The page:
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Using mice whose front paws were still partly disabled after an initial induced stroke, Johns Hopkins researchers report that inducing a second stroke nearby in their brains let them “rehab” the animals to successfully grab food pellets with those paws at pre-stroke efficiency. The findings, described online Dec. 31, 2015, in Neurorehabilitation and Neural Repair, show that the “window of opportunity” for recovering motor function after a stroke isn’t permanently closed after brain damage from an earlier stroke and can reopen under certain conditions, in conjunction with rapid rehabilitation efforts. The investigators strongly emphasize that their experiments do not and will never make a case for inducing strokes as a therapy in people with stroke disability. But they do suggest the mammalian brain may be far more “plastic” in such patients, and that safe and ethical ways might be found to better exploit that plasticity and reopen the recovery window for people who have never fully regained control of their motor movements. “If we can better understand how to reopen or extend the optimal recovery period after a stroke, then we might indeed change how we treat patients for the better,” said Steven Zeiler, M.D., Ph.D., assistant professor of neurology at the Johns Hopkins University School of Medicine. “Our study adds new strong and convincing evidence that there is a sensitive period following stroke where it’s easiest to relearn motor movements — a topic that is still debated among stroke researchers.” The new mouse experiments build on a previous study at Johns Hopkins, which found that the window of optimal recovery following a stroke in mice was within the first seven days, but this time period could be extended by giving mice the common antidepressant fluoxetine immediately after the stroke. The investigators suspected that the antidepressant increased the brain’s response to learning. Until now, however, the researchers say, there was no evidence that once the optimal period was over — with or without fluoxetine — the potential for recovery could be reopened. For the new research, which did not involve the use of the antidepressant, the researchers — as in their first experiments — taught mice to reach through a slit in their cage with their front paw to grasp food pellets affixed to a bar, a task that four-legged animals don’t naturally perform. Once the mice became efficient at the task — it took about 10 days of training — the researchers measured their individual success rates. On average, they found the mice successfully grabbed pellets just over 50 percent of the time. The researchers then induced a stroke in the motor cortex of the mice’s brains, making them unable to perform the task. After waiting a week — well beyond the known “optimal” window during which rehab training will work — they put the mice through almost three weeks of task training, during which the mice successfully grabbed the pellets again, but only about 30 percent of the time. For the next phase of the experiment, the scientists built on previous research and observations in mice that brain ischemia — the cutoff or reduction of oxygen to the brain during a stroke or other insult to the cortex — under certain conditions increased brain plasticity, the ability of the brain to compensate for injury and form new connections. To that end, the scientists induced a second stroke in the lab mice either in the secondary motor cortex near the first stroke site or, for purposes of a control group, in the visual cortex, located far from the original site. Instead of waiting days, the investigators began retraining these mice the next day and found that mice with the follow-up stroke in the motor cortex relearned to grasp the food pellets just as well as they did before the first stroke, with success more than 50 percent of the time. Mice in the control group never did any better, even with extended training, suggesting that the motor cortex may be the only part of the brain with this type of “reopening” capability for motor movements, the investigators say. Zeiler plans to investigate other ways to reopen the window of recovery and make use of the optimal recovery window. The lead investigator of the study, John Krakauer, M.D., M.A., professor of neurology, directs the Brain, Learning, Animation and Movement Lab, which uses basic science data, like that in this study, to develop new patient therapies. Currently, the lab is investigating the importance of early and intense rehabilitation in patients to enhance brain plasticity after stroke. According to the Centers for Disease Control and Prevention, in the U.S., stroke is the No. 1 cause of disability and costs $34 billion each year in in health care, medications and missed days of work. Funding for the study was provided by grants from the National Institute of Neurological Disorders and Stroke , the Eunice Kennedy Shriver National Institute of Child Health and Human Development, and the James S. McDonnell Foundation.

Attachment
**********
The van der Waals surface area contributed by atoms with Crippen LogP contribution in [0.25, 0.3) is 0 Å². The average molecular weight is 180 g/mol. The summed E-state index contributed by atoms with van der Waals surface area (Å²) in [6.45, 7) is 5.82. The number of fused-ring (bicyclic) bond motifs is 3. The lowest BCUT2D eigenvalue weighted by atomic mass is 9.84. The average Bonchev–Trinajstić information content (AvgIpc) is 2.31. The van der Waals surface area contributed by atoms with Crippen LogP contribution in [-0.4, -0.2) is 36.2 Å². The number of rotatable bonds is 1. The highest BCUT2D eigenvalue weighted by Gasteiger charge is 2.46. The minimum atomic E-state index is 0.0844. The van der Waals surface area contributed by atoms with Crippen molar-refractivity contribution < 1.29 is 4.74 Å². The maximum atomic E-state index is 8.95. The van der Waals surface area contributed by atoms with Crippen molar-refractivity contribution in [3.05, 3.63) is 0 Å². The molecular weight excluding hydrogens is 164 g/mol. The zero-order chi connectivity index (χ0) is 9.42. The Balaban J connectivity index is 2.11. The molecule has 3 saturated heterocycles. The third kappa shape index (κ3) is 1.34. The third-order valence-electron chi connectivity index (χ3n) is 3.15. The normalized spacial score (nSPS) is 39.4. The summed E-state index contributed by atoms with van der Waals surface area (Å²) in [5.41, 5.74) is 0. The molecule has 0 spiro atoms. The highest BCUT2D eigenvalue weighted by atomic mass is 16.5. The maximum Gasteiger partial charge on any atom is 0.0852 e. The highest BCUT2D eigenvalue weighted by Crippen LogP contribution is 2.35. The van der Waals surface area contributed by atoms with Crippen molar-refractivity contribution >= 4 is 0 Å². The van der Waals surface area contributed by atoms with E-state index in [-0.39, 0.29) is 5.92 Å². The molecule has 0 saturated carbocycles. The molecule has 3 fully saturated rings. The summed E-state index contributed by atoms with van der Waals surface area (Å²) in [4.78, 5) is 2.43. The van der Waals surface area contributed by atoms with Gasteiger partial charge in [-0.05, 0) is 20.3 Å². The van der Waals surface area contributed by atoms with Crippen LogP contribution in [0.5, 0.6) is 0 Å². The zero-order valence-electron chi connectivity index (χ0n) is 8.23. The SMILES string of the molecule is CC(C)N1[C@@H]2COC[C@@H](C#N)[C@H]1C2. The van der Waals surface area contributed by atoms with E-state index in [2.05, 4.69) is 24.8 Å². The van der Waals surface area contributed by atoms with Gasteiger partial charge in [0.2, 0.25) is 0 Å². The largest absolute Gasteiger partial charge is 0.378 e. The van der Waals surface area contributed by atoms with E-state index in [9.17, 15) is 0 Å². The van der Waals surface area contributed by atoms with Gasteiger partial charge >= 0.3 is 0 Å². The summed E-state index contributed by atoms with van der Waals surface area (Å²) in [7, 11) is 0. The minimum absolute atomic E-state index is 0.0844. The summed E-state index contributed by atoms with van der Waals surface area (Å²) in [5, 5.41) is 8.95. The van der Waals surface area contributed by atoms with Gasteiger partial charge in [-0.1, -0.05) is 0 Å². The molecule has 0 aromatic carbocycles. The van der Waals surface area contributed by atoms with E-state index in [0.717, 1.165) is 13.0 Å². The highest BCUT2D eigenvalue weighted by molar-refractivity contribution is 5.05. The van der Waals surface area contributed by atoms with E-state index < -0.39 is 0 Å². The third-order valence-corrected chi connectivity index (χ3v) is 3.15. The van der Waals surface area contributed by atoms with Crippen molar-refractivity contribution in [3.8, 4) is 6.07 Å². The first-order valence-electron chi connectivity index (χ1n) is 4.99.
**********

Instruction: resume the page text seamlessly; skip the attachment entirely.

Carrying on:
News Article